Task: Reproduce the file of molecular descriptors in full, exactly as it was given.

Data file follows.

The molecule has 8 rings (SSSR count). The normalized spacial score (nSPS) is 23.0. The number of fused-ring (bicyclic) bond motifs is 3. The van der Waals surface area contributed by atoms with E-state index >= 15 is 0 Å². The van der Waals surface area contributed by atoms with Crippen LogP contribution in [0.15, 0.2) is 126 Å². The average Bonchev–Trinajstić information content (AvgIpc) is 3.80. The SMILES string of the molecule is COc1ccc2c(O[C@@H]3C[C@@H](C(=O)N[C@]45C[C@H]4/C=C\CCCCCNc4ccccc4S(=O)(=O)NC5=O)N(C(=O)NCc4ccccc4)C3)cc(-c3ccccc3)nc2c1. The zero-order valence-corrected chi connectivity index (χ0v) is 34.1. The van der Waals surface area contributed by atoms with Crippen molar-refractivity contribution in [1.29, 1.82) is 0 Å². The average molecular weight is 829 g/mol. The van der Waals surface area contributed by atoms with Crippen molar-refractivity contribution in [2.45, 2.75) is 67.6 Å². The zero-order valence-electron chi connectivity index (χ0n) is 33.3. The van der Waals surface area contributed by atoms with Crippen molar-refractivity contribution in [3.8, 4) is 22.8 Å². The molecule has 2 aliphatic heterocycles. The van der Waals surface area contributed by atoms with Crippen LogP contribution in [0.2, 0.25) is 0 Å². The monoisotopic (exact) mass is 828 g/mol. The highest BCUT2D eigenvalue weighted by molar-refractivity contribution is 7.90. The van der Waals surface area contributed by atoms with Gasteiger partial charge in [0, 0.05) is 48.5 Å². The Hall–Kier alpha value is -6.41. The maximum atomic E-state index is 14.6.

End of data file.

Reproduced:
The molecule has 8 rings (SSSR count). The normalized spacial score (nSPS) is 23.0. The number of fused-ring (bicyclic) bond motifs is 3. The van der Waals surface area contributed by atoms with E-state index >= 15 is 0 Å². The van der Waals surface area contributed by atoms with Crippen LogP contribution in [0.15, 0.2) is 126 Å². The average Bonchev–Trinajstić information content (AvgIpc) is 3.80. The SMILES string of the molecule is COc1ccc2c(O[C@@H]3C[C@@H](C(=O)N[C@]45C[C@H]4/C=C\CCCCCNc4ccccc4S(=O)(=O)NC5=O)N(C(=O)NCc4ccccc4)C3)cc(-c3ccccc3)nc2c1. The zero-order valence-corrected chi connectivity index (χ0v) is 34.1. The van der Waals surface area contributed by atoms with Crippen molar-refractivity contribution in [1.29, 1.82) is 0 Å². The average molecular weight is 829 g/mol. The van der Waals surface area contributed by atoms with Crippen molar-refractivity contribution in [2.45, 2.75) is 67.6 Å². The zero-order valence-electron chi connectivity index (χ0n) is 33.3. The van der Waals surface area contributed by atoms with Crippen molar-refractivity contribution in [3.8, 4) is 22.8 Å². The molecule has 2 aliphatic heterocycles. The van der Waals surface area contributed by atoms with Crippen LogP contribution in [0.2, 0.25) is 0 Å². The monoisotopic (exact) mass is 828 g/mol. The highest BCUT2D eigenvalue weighted by molar-refractivity contribution is 7.90. The van der Waals surface area contributed by atoms with Gasteiger partial charge in [0, 0.05) is 48.5 Å². The Hall–Kier alpha value is -6.41. The maximum atomic E-state index is 14.6.